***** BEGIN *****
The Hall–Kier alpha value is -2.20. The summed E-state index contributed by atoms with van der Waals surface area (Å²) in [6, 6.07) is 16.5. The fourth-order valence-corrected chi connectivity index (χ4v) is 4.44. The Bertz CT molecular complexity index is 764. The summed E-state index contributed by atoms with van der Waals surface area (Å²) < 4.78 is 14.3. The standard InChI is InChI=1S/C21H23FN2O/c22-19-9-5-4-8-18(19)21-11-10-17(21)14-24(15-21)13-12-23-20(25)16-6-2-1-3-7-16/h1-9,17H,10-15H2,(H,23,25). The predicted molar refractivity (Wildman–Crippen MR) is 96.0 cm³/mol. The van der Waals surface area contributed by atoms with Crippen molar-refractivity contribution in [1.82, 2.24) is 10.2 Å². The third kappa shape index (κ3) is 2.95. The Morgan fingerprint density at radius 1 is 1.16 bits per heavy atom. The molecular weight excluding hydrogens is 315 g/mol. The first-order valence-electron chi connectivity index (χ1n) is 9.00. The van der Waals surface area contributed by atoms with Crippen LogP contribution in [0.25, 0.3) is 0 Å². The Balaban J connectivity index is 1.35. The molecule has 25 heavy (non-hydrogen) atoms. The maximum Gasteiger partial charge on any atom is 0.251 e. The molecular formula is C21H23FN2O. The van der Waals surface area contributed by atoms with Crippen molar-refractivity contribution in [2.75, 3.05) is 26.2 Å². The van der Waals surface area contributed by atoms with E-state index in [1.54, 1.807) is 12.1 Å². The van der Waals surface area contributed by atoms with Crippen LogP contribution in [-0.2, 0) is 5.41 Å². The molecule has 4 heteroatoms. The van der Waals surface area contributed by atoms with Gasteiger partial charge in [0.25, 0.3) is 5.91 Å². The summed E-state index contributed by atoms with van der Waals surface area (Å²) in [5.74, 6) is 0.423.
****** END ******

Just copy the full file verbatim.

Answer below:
The Hall–Kier alpha value is -2.20. The summed E-state index contributed by atoms with van der Waals surface area (Å²) in [6, 6.07) is 16.5. The fourth-order valence-corrected chi connectivity index (χ4v) is 4.44. The Bertz CT molecular complexity index is 764. The summed E-state index contributed by atoms with van der Waals surface area (Å²) < 4.78 is 14.3. The standard InChI is InChI=1S/C21H23FN2O/c22-19-9-5-4-8-18(19)21-11-10-17(21)14-24(15-21)13-12-23-20(25)16-6-2-1-3-7-16/h1-9,17H,10-15H2,(H,23,25). The predicted molar refractivity (Wildman–Crippen MR) is 96.0 cm³/mol. The van der Waals surface area contributed by atoms with Crippen molar-refractivity contribution in [1.82, 2.24) is 10.2 Å². The third kappa shape index (κ3) is 2.95. The Morgan fingerprint density at radius 1 is 1.16 bits per heavy atom. The molecular weight excluding hydrogens is 315 g/mol. The first-order valence-electron chi connectivity index (χ1n) is 9.00. The van der Waals surface area contributed by atoms with Crippen LogP contribution in [0.25, 0.3) is 0 Å². The Balaban J connectivity index is 1.35. The molecule has 25 heavy (non-hydrogen) atoms. The maximum Gasteiger partial charge on any atom is 0.251 e. The molecular formula is C21H23FN2O. The van der Waals surface area contributed by atoms with Crippen molar-refractivity contribution in [2.75, 3.05) is 26.2 Å². The van der Waals surface area contributed by atoms with E-state index in [1.54, 1.807) is 12.1 Å². The van der Waals surface area contributed by atoms with Crippen LogP contribution in [-0.2, 0) is 5.41 Å². The molecule has 4 heteroatoms. The van der Waals surface area contributed by atoms with Gasteiger partial charge in [0.25, 0.3) is 5.91 Å². The summed E-state index contributed by atoms with van der Waals surface area (Å²) in [5.74, 6) is 0.423.